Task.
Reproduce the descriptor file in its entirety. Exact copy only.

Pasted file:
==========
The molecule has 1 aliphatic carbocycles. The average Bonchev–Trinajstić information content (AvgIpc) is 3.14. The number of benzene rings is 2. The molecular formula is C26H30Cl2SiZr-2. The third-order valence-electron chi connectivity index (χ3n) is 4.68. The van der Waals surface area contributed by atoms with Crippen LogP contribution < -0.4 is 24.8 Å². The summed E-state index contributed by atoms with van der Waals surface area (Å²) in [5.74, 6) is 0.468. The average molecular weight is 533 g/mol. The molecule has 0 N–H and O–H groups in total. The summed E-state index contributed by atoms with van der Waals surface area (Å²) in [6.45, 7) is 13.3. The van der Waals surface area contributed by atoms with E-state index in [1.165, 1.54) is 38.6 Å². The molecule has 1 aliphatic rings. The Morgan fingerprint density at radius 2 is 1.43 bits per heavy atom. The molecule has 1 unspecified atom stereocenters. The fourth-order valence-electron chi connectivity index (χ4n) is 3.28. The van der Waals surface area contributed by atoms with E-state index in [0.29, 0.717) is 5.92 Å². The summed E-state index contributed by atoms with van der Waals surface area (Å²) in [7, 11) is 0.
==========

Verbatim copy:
The molecule has 1 aliphatic carbocycles. The average Bonchev–Trinajstić information content (AvgIpc) is 3.14. The number of benzene rings is 2. The molecular formula is C26H30Cl2SiZr-2. The third-order valence-electron chi connectivity index (χ3n) is 4.68. The van der Waals surface area contributed by atoms with Crippen LogP contribution < -0.4 is 24.8 Å². The summed E-state index contributed by atoms with van der Waals surface area (Å²) in [5.74, 6) is 0.468. The average molecular weight is 533 g/mol. The molecule has 0 N–H and O–H groups in total. The summed E-state index contributed by atoms with van der Waals surface area (Å²) in [6.45, 7) is 13.3. The van der Waals surface area contributed by atoms with E-state index in [1.165, 1.54) is 38.6 Å². The molecule has 1 aliphatic rings. The Morgan fingerprint density at radius 2 is 1.43 bits per heavy atom. The molecule has 1 unspecified atom stereocenters. The fourth-order valence-electron chi connectivity index (χ4n) is 3.28. The van der Waals surface area contributed by atoms with E-state index in [0.29, 0.717) is 5.92 Å². The summed E-state index contributed by atoms with van der Waals surface area (Å²) in [7, 11) is 0.